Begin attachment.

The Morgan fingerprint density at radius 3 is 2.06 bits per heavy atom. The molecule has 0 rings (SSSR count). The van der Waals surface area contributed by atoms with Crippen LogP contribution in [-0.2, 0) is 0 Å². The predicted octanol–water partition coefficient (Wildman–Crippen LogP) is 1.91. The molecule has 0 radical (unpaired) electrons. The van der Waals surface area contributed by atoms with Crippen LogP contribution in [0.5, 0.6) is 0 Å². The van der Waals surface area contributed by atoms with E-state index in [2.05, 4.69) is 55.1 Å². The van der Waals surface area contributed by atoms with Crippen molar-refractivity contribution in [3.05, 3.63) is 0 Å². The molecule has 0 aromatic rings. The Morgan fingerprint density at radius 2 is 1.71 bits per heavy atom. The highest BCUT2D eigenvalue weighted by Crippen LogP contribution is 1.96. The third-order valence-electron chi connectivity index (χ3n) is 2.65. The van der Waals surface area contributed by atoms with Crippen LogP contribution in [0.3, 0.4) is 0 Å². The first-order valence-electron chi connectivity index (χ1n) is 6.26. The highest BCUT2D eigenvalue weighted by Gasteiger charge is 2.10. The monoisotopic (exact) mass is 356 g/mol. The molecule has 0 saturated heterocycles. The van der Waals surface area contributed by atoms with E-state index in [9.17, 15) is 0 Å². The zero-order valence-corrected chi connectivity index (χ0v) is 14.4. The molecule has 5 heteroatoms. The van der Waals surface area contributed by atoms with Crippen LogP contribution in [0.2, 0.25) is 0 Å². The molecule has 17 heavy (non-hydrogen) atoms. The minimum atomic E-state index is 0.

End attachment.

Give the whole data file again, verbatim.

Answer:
The Morgan fingerprint density at radius 3 is 2.06 bits per heavy atom. The molecule has 0 rings (SSSR count). The van der Waals surface area contributed by atoms with Crippen LogP contribution in [-0.2, 0) is 0 Å². The predicted octanol–water partition coefficient (Wildman–Crippen LogP) is 1.91. The molecule has 0 radical (unpaired) electrons. The van der Waals surface area contributed by atoms with Crippen LogP contribution in [0.5, 0.6) is 0 Å². The van der Waals surface area contributed by atoms with E-state index in [2.05, 4.69) is 55.1 Å². The van der Waals surface area contributed by atoms with Crippen molar-refractivity contribution in [3.05, 3.63) is 0 Å². The molecule has 0 aromatic rings. The Morgan fingerprint density at radius 2 is 1.71 bits per heavy atom. The highest BCUT2D eigenvalue weighted by Crippen LogP contribution is 1.96. The third-order valence-electron chi connectivity index (χ3n) is 2.65. The van der Waals surface area contributed by atoms with Crippen LogP contribution in [0.3, 0.4) is 0 Å². The first-order valence-electron chi connectivity index (χ1n) is 6.26. The highest BCUT2D eigenvalue weighted by Gasteiger charge is 2.10. The monoisotopic (exact) mass is 356 g/mol. The molecule has 0 saturated heterocycles. The van der Waals surface area contributed by atoms with E-state index in [9.17, 15) is 0 Å². The zero-order valence-corrected chi connectivity index (χ0v) is 14.4. The molecule has 5 heteroatoms. The van der Waals surface area contributed by atoms with Crippen LogP contribution in [0.2, 0.25) is 0 Å². The molecule has 17 heavy (non-hydrogen) atoms. The minimum atomic E-state index is 0.